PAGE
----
Lay Eucharistic Ministers

Within the Episcopal Church, the laity assists the priest and the deacon (if one is present) during the celebration of Holy Eucharist, administering the elements (the wine or the bread). The Book of Common Prayer (1979) states “in all services, the entire Christian assembly participates in such a way that the members of each order with the Church, laypersons, bishops, priests, and deacons, fulfill the functions proper to their respective order, as set forth in the rubrical directions for each service (BCP, p. 13).”

According to Canon III, Ministry, a confirmed adult communicant in good standing (and yes, a mature teen in high school qualifies) may serve as a Lay Eucharistic Minister (LEM). One is licensed as a Lay Eucharistic Minister after receiving training from the deacon in Safe Church, in how to distribute the bread and the wine, and in the service of Holy Eucharist according to the Book of Common Prayer. Further training is also available for those interested in being “Eucharistic Visitors”, who bring the Eucharist to members of the Congregation who by reason of illness or infirmity were unable to be present at the time Holy Eucharist was celebrated. The license for Eucharistic Minister and Eucharistic Visitor is through St. Luke’s, Monrovia, in the Diocese of Los Angeles, and is renewable every three years.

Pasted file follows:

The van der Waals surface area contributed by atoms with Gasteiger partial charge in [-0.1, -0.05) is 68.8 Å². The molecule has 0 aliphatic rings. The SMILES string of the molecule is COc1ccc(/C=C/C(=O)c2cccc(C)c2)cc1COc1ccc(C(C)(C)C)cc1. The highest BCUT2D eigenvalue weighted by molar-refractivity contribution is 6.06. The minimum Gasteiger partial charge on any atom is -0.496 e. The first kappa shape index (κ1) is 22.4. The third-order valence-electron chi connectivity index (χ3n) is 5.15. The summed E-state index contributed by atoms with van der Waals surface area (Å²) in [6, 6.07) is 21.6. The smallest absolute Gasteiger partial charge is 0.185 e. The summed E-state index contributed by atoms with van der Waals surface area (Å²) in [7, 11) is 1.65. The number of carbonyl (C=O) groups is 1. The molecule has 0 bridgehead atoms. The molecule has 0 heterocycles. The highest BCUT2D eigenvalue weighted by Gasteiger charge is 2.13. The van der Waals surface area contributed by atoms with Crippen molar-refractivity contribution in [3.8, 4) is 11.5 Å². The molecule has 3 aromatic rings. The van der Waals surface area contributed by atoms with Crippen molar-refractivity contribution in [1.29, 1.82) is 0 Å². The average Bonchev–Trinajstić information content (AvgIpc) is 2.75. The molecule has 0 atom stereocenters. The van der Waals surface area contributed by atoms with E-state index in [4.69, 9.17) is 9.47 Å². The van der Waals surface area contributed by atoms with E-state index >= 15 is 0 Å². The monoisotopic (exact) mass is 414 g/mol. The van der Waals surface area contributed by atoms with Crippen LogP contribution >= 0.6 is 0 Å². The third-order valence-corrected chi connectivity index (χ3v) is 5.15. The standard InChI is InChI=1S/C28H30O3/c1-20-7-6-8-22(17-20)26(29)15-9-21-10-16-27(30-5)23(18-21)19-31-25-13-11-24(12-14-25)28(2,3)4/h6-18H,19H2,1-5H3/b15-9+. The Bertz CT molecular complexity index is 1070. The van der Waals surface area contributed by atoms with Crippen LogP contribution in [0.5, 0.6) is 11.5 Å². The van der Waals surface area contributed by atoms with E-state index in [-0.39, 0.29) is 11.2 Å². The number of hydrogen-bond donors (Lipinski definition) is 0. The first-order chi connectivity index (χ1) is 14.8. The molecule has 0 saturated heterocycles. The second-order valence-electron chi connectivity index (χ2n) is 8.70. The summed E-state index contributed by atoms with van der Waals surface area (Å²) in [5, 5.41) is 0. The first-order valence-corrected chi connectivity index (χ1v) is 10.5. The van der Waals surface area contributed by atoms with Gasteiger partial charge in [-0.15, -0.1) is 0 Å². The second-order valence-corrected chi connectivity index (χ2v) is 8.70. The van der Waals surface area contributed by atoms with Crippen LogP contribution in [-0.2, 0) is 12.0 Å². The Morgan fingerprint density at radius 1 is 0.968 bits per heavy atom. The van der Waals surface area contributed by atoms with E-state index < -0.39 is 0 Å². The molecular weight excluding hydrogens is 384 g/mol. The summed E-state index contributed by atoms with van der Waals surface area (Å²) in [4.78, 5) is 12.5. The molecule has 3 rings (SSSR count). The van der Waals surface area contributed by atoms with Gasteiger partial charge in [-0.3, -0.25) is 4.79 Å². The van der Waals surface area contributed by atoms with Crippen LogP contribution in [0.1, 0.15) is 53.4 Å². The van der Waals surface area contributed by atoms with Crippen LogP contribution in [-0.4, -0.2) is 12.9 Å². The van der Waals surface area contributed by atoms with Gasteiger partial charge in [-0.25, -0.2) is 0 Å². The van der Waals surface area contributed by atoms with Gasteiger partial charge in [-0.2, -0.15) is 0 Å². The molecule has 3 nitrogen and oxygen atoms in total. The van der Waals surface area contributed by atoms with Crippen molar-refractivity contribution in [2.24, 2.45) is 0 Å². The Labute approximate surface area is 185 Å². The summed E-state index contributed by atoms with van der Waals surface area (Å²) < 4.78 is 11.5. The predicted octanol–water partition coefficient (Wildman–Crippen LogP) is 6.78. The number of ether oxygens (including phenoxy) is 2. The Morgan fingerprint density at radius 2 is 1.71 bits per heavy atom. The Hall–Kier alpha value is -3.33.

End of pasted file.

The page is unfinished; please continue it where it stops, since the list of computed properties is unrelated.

At St. Luke’s, the Eucharistic Minister vests (wears an Alb with cincture), serves at the altar to help administer the chalice, and may act in the capacity of an Acolyte. Acolyte duties include holding the Gospel book for the deacon or priest during its reading, handing the collection plate back to the ushers after the offerings have been blessed, washing the hands of the clergy involved in the celebration of the Eucharist, and assisting with clearing the altar after the distribution of communion. If one is not assigned to serve at the altar, he or she may be assigned to come up from the congregation (without vesting) and help administer the chalice. Eucharistic Visitors go out in pairs. They come up to the altar to be given a communion kit and are commended (prayed over) by the deacon or priest (in the absence of the deacon) and “sent out” by the congregation to those to whom they will bring communion.